Updated: August 19, 2015 2:27:40 pm
Independence Day can crop up in all sorts of delightful ways. Take Sachin Tendulkar’s tally of 15,921 Test runs, for example. That includes 74 in his final innings. Subtract to get 15,847; hyphenate to get 15-8-47. Now if he had scored a duck in that last innings…
Bahrain too celebrates its independence from British rule on August 15, Wikipedia tells us. Bollywood launched Gabbar Singh on this very date, possibly by design, and we celebrated his 40th anniversary last week. Now here’s a 50th anniversary to reflect on.
On August 15, 1965, the stadium concert was born. And how. The Beatles pulled 55,000 fans to New York’s Shea Stadium, until then the biggest turnout to any concert anywhere. Many of them hysterical, all of them screaming, they made so much noise that the Beatles couldn’t hear themselves perform. If you haven’t seen the video, get hold of it. It was the kind of atmosphere that calls for a set of anniversary puzzles.
Puzzle#24A: Google is allowed.
(i) Which Beatles song is also the name of a fashion brand?
(ii) Which Bond girl in ‘Quantum of Solace’ shares her name (the character, not the actress) with part of a Beatles song title?
(iii) This woman keeps something in a container near the door and puts it on when she goes to the window. Who, what?
(iv) In the attire of Loretta’s mother, what is high and what is low?
(v) “I Wanna Hold your Hand,” one song says, but another says he doesn’t want to do that. What would he rather do?
(vi) Translate into Beatles verse: “Madam, you have so many children that we wonder how you survive.”
(vii) What colour is the vessel the Beatles live in?
(viii) From which US city does a Beatle catch a return flight to the Soviet Union?
(ix) Apart from ‘Lucy in the Sky with Diamonds’, the lyrics of which other Beatles song include the phrase “Lucy in the Sky”?
(x) Among the words “Om”, “Jai”, “Rama”, “Krishna”, “Brahma”, “Vishnu” and “Maheshwara”, which one is common to a Beatles group song and a George Harrison solo?
(xi) With what weapon does a medical student commit three murders in one song?
(xii) Who demands a 19:1 split of your earnings?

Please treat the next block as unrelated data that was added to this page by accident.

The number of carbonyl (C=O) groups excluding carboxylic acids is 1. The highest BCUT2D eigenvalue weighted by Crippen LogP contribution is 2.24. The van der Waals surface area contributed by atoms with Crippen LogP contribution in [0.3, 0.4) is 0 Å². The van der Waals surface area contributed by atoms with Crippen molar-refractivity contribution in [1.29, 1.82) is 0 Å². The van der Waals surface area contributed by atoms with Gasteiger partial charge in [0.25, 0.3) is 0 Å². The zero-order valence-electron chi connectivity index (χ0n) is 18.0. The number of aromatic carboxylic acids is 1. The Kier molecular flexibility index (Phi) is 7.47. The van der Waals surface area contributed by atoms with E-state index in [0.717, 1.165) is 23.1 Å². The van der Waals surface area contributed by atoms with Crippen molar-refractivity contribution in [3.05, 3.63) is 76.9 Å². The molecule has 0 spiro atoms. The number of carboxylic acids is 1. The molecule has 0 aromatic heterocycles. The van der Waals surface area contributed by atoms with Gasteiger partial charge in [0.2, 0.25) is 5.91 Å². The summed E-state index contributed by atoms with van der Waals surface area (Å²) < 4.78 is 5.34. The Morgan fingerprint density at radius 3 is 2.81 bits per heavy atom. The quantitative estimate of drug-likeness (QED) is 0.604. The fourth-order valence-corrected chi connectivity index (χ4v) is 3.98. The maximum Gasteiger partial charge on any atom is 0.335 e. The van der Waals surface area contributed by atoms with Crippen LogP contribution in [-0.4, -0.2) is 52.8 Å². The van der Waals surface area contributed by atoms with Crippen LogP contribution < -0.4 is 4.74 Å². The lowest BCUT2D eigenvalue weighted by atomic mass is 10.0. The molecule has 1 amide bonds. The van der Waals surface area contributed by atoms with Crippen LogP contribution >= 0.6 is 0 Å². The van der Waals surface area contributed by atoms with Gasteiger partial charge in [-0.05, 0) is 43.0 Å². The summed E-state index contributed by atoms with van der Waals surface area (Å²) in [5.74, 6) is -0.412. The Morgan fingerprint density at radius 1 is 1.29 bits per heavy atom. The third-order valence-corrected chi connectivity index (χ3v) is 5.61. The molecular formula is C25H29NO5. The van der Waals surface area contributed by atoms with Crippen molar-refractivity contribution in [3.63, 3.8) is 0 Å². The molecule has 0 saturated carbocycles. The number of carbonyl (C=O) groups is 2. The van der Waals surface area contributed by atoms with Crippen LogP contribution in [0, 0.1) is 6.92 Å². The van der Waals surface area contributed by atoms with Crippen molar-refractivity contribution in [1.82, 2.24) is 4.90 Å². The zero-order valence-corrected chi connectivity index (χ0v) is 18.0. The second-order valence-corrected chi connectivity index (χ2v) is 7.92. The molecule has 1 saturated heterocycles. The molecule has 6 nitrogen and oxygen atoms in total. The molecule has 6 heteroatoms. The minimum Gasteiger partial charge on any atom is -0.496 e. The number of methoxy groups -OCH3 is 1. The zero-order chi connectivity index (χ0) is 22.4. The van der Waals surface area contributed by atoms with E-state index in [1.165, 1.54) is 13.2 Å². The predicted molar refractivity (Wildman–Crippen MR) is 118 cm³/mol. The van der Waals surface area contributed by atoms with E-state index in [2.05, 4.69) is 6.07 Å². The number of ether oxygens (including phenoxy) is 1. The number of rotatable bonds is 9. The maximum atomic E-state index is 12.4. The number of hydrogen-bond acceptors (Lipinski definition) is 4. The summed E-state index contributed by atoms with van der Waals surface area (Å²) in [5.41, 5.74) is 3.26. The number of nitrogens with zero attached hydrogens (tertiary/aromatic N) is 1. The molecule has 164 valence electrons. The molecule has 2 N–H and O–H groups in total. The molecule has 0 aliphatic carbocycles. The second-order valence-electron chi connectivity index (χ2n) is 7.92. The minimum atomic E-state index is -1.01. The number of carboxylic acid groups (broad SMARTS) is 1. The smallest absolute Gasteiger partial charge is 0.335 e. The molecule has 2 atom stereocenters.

What you wrote
Nineteen readers have written back on last week’s set of Gabbar Singh puzzles. Fourteen of them have handled Gabbar correctly while four of the rest have the consolation of solving the anagram. Let’s begin with a first-timer.
Dear Kabir, thanks for publishing this puzzle. In #23A(i), there is an equal possibility of each of the chambers being under the hammer. Since there are 6 chambers out of which 3 are empty, the probability is 3/6, or 1/2.
In #23A(ii), given that the first guy survives, it is clear that the hammer hit one of the 3 consecutive empty chambers. The second person will survive if the 1st or 2nd chamber was hit on the previous shot, because the next chamber will also be empty. So the probability is 2/3.
In #23A(iii), after the second person survives, it is clear that the second shot hit the second or the third empty chamber. So the sample space is 2 here and the third guy will survive only if the first shot hit the first empty chamber; only then will the third chamber also be empty. Therefore the probability is 1/2.
— Susan Kundu (New Delhi)
Right, Susan. For the benefit of those who got it wrong or didn’t try, here is a pictorial representation.
The puzzle had a second part, which some readers misunderstood. After Gabbar fired thrice in the air from random chambers, the idea was to calculate the probabilities given that the previous victim(s) had survived. Some readers accounted for this conditionality; others missed it. Because of the unintended ambiguity, both (1/2, 2/5, 1/4) and (1/2, 1/5, 1/20) are correct. Here is how.
Dear Kabir, in the second part of the puzzle, there are random empty sockets in the revolver. So in Puzzle#23A(iv), probability of survival of first man = 3/6 =1/2. Now in #23A(v), out of 5 slots, 3 are full and 2 are empty, so probability of survival = 2/5. Now for #23A(vi), if both have survived, then only one empty slot is left, hence the probability of Kaalia’s survival will be 1/4.
Those were the probabilities after we knew that the previous event happened. Before the start of the event, probabilities would be (v) for both 1st and 2nd to survive= 1/2 × 2/5 =1/5; (vi) for all three to survive = 1/5 × 1/4 = 1/20.
— Rajat Gupta (IIT Roorkee alumnus)
Dear Kabir, ENOUGH OF BADMAN = OF HUMAN BONDAGE. There have been two or three movies I guess adapted from this novel. Very interesting questions I must say.
— Anirudha Hulsurkar (IIT Roorkee)
Solved all puzzles: Pankaj Pandey (Aalborg, Denmark), Ankit Srivastava (BuyT.in), Sameer Patole, Neha Awasthi (Goettingen, Germany), Chandeep Kaur (New Delhi), Phani Bhushan Tholeti (Synaptics, Hyderabad), M Natrajan (IIM Calcutta alumnus), Sampath Kumar V (IIM Kozhikode alumnus), Sanjay Gupta (New Delhi), Rajat Gupta (email above), Anirudha Hulsurkar (email above)
Solved Gabbar puzzles: Amit Bajpayee (Kuala Lumpur), K Sridhar (MSD Pharmaceuticals, Mumbai), Susan Kundu (email above)
Solved anagram: Pranjit Handique, Farhan Jafri (SCMHRD Pune; he also got the second part of Gabbar right), Vivek Jalan (Customate Solutions), Sathya Prakash (New Jersey).
Crossword without clues
Puzzle#24B: The crossword has all 29 full-fledged Indian states, plus DELHI. Spell them according to these guidelines.
• ANDHRA, ARUNACHAL and HIMACHAL appear without PRADESH
• UTTAR PRADESH and MADHYA PRADESH are spelt in full
• Compound words are spelt continuously, e.g. no space between TAMIL and NADU
• In JAMMU & KASHMIR, give one square to the ampersand
• CHHATTISGARH includes double-H and double-T
• ODISHA, not Orissa
• 18 Down and 19 Across are interchangeable
Please mail your replies to: firstname.lastname@example.org
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